I'm one part word nerd writer, one part shoe hoochie fashionista, and all parts mother of Skylar, the flighty but fabulous 14 year old who is the object of my undying affection (when she's not immersed in teen funkiness). Aside from storytelling for The Stir, I pen pieces for Essence, Ebony, Vibe, Clutch and just about anyone else who'll have me. On any given day, I find solace in Five Guys fries, Hello Kitty paraphernalia and crime TV. Love me anyway, please.
Sprite on the rocks. Oh, you thought this snarkiness was alcohol-induced?
A really good honeymoon should include a few essentials: a nice getaway spot where the newlyweds can enjoy each other, an air of romance and excitement, and an almost ridiculous amount of sleep and sex.
Should, for reasons that can only be dreamed up on a couple-by-couple basis, either the bride or groom have a brush with the law during the course of their post-nuptial canoodling, it should be for something that makes for funny, shareable stories like public drunkenness or random flashes of public nudity.
It should not be because the new hubs has been nabbed by police for soliciting a hooker right after his wedding night.
Next week, the Boy Scouts will hold their National Annual Meeting which, like most events of its kind, is an opportunity to put pressing issues on the table for discussion. And when they do, they’ll make a decision that weighs the future of the organization against the regulations of its past: whether or not to lift an existing ban on gay members. Boy Scouts is one in a thinning crowd of holdouts still practicing this brand of exclusionism. At least on paper, other entities have stepped up to support—or, at the bare minimum, tolerate—the LGBT community. If the Scouts’ powers that be move to accept gay boys, it probably will be less because of some great sweep of sensitivity and more due to public pressure and bias-shaming (because we don’t already have enough terms that have “shaming” tacked onto the end).
One month after bombs shattered the euphoria at the finish line of the Boston Marathon, investigators say suspect Dzhokhar Tsarnaev wrote a note on the wall of the boat he was hiding in before he surrendered to police on April 19. Scrawled in pen, his message—and the makeshift dry board he scribbled it on—were riddled with bullet holes. He himself was bleeding from gunshot wounds he sustained during an earlier shootout between police and his older brother, Tamerlan, the accused co-conspirator in the attacks that senselessly killed three and injured 264. Even down to what could’ve very well been his last moments, Tsarnaev was passionate in his zealotry and dedicated to his cause. And he fired off a whole mini-manifesto about it.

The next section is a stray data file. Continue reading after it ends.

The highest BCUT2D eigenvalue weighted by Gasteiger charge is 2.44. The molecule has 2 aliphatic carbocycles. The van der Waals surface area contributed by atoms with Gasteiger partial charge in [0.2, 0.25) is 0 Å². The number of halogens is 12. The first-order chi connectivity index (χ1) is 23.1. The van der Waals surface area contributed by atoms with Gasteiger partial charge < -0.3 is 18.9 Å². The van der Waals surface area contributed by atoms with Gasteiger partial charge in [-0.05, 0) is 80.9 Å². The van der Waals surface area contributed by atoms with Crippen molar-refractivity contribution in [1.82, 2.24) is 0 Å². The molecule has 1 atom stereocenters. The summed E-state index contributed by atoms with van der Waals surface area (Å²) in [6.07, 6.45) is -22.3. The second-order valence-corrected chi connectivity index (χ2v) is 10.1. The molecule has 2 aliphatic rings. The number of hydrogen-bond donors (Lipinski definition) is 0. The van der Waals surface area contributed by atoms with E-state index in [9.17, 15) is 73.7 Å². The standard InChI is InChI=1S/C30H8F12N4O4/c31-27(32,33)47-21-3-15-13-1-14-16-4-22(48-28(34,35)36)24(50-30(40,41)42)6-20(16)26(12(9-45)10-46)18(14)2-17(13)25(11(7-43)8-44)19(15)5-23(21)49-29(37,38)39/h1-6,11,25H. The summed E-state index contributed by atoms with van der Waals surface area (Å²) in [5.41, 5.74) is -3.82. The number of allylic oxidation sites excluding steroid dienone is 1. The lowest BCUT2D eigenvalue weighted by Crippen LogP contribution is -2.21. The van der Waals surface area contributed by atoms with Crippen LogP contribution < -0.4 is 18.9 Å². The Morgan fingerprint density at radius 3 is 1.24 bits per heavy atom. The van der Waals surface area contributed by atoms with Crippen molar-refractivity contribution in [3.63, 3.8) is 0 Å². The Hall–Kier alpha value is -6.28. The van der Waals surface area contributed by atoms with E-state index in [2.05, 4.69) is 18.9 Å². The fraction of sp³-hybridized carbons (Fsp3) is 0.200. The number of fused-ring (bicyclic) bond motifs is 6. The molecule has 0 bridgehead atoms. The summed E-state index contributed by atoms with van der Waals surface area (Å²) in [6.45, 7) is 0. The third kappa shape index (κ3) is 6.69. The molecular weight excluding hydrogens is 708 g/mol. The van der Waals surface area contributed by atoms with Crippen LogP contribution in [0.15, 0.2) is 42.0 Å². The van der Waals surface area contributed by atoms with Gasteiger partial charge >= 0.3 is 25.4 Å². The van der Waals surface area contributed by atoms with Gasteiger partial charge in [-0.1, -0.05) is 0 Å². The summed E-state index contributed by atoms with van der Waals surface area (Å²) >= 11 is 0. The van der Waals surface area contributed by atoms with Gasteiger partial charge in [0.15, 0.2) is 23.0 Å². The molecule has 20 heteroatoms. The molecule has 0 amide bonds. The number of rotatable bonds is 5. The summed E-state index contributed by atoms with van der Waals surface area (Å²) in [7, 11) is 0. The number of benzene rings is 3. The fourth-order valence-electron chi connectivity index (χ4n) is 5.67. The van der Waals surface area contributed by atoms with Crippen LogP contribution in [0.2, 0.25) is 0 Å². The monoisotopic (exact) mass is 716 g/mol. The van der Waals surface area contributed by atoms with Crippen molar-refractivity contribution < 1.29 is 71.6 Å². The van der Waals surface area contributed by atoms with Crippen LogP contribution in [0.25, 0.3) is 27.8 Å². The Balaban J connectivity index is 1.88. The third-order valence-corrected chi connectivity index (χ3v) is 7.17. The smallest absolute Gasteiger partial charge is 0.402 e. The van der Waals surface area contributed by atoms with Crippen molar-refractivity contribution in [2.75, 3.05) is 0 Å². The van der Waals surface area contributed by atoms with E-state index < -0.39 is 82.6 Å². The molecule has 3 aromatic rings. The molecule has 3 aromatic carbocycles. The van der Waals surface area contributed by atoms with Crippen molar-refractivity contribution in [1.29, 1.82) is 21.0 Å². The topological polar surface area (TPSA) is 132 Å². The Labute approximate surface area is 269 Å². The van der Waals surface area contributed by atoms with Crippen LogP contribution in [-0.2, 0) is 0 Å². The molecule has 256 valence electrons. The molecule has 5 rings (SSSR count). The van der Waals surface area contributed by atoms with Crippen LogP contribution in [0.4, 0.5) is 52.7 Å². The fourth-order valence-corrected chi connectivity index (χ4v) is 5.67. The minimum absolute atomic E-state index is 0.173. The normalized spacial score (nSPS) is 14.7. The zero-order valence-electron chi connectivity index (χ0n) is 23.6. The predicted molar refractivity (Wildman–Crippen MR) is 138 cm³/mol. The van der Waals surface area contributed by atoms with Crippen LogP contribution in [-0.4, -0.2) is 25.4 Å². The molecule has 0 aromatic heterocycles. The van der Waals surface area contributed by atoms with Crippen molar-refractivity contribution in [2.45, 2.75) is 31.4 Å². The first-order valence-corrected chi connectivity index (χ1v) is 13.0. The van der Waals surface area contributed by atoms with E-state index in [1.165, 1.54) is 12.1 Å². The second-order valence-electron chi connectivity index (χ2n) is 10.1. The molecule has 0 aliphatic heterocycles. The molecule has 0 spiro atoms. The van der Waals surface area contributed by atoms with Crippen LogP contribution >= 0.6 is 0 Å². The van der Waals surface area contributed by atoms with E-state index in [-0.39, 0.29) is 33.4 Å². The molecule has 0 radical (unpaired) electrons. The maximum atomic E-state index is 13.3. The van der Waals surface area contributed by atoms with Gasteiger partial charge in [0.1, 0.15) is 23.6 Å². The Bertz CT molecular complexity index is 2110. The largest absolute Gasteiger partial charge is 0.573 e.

It’s been a while since I shared a misadventure of a single sister in the city but this latest one is a winner. Last month, I went to a birthday celebration in Philly for my not-even-a-year-younger-than-me sister, another product of the infamous babymaker who is my father. Her friends and some of her other siblings crammed into the space she reserved at a Moroccan restaurant and I—all late and wrong since I cut my hair and can’t get the ish to look decent enough for public viewing—sat uncharacteristically quiet in my seat. Even chatterboxes like yours truly get introverted sometimes. Then again, the hair keeps me a little more sedated as of late. Out on the street, one of her other guests approached me to introduce himself. It seemed perfectly innocent, since he mentioned something about applying for a job in D.C., and since I live in D.C., I just figured homeboy was networking.
They’re coming. Every other day, it seems, there’s a news box on Google about the impending descent of the II Brood of cicadas, those huge bugs with the bulging red eyes that emerge every 13 or 17 years, depending on where you live, to mate like maniacs, replenish their high-pitch shrieking population, and wreak all kinds of terror on humankind. Specifically me. No, it hasn’t been 17 years yet since we endured their horrifyingly disgusting presence. When we survived the last go-round in 2004, no one was splitting hairs about the possibility of different iterations of those big ol’ nasty things. But we probably should have, because that was Brood X, not expected to intrude again until 2021. Meanwhile, Brood II has been percolating underfoot and once the ground warms to a consistent 64 degrees, they’ll creep up and out and all over the place, and rob entomophobiacs of 3-4 weeks of their summer.